It’s time to take a break from worrying about dock delays, unavailable containers, and driver shortages, and instead, worry about how those same problems are impacting the pallets you need to move goods. It seems 2021 isn’t done with us yet.
So, let’s take a quick look at the current shortage and price spikes, how they’re impacting businesses, and what you can do about it. You just might find a response that’s worth repeating in other supply chain areas.
What’s happening with pallets?
Pallet shortages and losses are symptoms of broader supply chain concerns. Ongoing struggles here can signify some of the other challenges you’ll face through the end of 2021. The issues are at the points of supply, inventory holding, and recirculation back to suppliers.
When we look at pallet concerns, the first troubling element is an estimate that wood pallet costs are up 400%. Some of the spike is due to lumber rates seeing a massive rise and fall this year. While commodity prices in July wiped out much of the previous 2021 gains, we can expect pallet costs to stay higher than usual for some time. Pallet makers and sellers will need to recoup their costs and address a shortage that is lagging overall lumber availability.
That high cost of pallet manufacturing plus a consistent low in availability should keep pallets as an expensive line item for many companies. Despite record eCommerce sales in 2020 and through 2021, availability isn’t likely to turn around anytime soon. That’s true even for manufacturers and suppliers that have programs where buyers must send pallets back.
Companies are holding onto pallets longer partially because they’re holding onto stock longer. Many brands have bought additional safety stock to address supply chain shortages and container delays. In some cases, companies tell us that containers are waiting longer at docks than it took for them to transit the ocean. To address this, companies are increasing stock levels to focus on last-mile solutions for the year-end shopping seasons. Unfortunately, that is compounding the shortages and having more profound impacts in oversized eCommerce.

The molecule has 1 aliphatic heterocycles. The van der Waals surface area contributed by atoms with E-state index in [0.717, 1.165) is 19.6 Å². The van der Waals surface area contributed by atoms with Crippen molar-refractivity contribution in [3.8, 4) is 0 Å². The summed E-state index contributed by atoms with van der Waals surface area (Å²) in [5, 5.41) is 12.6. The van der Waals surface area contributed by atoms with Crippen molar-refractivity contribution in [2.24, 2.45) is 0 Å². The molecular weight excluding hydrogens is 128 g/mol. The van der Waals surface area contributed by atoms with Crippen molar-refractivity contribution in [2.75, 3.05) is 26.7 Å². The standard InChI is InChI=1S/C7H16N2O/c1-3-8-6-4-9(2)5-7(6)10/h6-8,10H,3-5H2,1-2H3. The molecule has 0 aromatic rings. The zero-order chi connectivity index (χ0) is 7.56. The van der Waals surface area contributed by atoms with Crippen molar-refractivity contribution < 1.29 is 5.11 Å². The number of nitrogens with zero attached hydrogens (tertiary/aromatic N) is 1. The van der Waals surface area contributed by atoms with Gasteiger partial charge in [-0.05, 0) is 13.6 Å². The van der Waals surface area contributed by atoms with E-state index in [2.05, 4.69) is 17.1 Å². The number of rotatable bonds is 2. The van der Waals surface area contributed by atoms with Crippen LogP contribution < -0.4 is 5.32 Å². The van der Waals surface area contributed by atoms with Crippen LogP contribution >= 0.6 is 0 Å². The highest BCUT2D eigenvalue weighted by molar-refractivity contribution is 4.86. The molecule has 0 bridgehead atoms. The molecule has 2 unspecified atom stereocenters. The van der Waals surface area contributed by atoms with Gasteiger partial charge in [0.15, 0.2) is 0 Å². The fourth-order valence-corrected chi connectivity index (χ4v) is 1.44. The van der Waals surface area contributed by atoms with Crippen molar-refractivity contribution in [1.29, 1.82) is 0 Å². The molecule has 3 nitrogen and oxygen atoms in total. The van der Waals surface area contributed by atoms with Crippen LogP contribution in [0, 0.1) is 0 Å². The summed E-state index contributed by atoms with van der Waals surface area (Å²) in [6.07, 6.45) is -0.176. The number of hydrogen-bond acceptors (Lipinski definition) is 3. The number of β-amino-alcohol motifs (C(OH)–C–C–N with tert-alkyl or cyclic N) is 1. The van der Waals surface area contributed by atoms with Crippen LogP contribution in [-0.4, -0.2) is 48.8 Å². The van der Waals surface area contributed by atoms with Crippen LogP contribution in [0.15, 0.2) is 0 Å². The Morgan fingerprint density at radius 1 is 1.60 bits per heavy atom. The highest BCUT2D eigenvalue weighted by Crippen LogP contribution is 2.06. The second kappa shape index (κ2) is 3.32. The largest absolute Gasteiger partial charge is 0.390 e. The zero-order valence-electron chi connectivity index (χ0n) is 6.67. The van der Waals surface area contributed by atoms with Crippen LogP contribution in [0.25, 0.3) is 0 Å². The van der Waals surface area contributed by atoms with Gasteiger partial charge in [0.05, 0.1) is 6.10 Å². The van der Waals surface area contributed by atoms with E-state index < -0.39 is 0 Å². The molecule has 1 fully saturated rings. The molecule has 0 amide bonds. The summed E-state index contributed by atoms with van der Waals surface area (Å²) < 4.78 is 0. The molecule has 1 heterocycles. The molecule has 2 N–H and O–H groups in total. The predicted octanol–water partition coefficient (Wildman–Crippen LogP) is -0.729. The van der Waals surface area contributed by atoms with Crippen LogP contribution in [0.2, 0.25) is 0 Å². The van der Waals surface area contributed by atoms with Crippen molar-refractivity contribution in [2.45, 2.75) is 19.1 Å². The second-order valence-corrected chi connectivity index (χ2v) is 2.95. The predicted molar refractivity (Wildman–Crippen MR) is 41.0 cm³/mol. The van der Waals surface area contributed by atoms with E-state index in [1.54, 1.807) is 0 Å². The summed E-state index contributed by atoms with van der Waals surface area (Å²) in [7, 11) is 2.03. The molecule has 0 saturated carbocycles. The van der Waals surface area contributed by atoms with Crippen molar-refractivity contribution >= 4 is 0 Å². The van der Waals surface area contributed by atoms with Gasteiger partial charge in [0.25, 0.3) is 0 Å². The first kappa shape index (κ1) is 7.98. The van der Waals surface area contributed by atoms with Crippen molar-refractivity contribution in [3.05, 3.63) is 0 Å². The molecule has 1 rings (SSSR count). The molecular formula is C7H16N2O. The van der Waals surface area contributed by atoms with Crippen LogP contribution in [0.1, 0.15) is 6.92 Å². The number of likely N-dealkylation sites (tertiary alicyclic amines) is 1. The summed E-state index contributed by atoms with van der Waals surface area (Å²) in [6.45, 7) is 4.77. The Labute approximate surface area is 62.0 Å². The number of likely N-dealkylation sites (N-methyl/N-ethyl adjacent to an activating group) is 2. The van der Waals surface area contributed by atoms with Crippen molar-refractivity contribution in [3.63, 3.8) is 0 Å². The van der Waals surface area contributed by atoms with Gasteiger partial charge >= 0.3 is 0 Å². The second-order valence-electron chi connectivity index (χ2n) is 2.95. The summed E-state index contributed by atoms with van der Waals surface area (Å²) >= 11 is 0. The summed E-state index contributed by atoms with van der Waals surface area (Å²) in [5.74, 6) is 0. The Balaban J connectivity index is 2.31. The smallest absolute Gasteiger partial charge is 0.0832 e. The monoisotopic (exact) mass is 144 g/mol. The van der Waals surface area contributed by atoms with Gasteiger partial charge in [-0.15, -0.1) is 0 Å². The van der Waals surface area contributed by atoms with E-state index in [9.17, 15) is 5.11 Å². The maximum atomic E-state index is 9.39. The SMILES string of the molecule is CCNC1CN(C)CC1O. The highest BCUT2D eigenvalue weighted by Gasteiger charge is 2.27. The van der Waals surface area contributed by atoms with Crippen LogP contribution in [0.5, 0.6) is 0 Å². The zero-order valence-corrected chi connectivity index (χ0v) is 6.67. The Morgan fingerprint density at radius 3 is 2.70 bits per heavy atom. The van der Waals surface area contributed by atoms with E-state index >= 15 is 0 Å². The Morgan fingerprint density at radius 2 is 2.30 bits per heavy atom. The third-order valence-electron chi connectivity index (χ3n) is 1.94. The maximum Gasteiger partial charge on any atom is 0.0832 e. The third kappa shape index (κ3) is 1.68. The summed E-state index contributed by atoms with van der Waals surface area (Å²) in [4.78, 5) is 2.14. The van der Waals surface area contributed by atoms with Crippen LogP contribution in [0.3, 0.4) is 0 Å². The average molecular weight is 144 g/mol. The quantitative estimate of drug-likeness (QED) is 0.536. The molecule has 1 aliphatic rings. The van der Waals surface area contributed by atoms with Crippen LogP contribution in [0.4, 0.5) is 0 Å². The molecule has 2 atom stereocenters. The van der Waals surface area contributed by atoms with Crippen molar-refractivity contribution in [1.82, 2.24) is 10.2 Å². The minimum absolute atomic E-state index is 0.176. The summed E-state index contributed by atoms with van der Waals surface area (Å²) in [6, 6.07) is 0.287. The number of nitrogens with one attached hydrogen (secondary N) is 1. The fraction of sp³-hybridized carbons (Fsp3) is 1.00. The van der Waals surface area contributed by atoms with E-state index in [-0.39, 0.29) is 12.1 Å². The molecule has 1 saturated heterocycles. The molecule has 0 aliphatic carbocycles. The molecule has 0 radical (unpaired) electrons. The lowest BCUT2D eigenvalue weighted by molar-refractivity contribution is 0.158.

That holding and longer processing times mean pallets are moving through the supply chain more slowly. Pair these delays with shortages in truck drivers and capacities, and there are even cases where companies cannot correctly circulate pallets back through their supply chain partners.
How should companies respond?
The first step in managing pallet shortages and concerns is to try and source new options. Ask yourself big-picture questions related to the entire supply chain:
- Do you have regional providers that can fill the void?
- Would switching to metal or plastic options be more affordable immediately or in the long term? Could you safely move from hardwood to softwood?
- Can a partner like a 3PL help?
- Could you adjust how loads are sent to your distribution hubs to minimize pallet usage or centralize where a pallet is broken down?
- Would a mix of owned and CHEP pallets provide safety and backups?
These questions all involve an increase in spending or a reallocation of funds. It’s time to bring leadership in on the pallet concern and shortage. Why? They’re a more significant part of your supply chain capabilities than most think.
Pallets aren’t just a line item. They’re the supply chain’s red blood cells that move oxygen (products) along every path and need to circulate back to the lungs for the next round of air. Upgrading pallets might keep a smaller number in circulation longer, making them more efficient. Full ownership may help you combat shortages. Maintenance or local repair and reuse systems could keep costs lower in the long term, especially if the pallet crunch deepens.
Invest in these tools to keep your supply chain healthy, inbound moving swiftly, and last-mile delivery fast enough to keep customers happy.
Apply pallet lessons to the entire supply chain
Your company should review these concerns even if the pallet constraint hasn’t created a significant impact. Look at how you would need to respond, even if just for a few LTL inbound loads. And, review how it is impacting partner guarantees. The reason behind that planning is more than just prep for a potential pallet disruption.
Pallet issues highlight potential shortages throughout the rest of your supply chain. Finding new materials and partners, looking at regional instead of national distribution, or adapting your inventory to minimize usage are good practices. Those efforts might help you if we see another Q4 carrier capacity crunch, if a regional partner goes offline, or if manufactured goods are stuck at ports just before your big holiday sales.
Figure out how to tackle pallets, and you’ll be able to protect yourself better against whatever else 2021 throws our way. Not sure where to begin?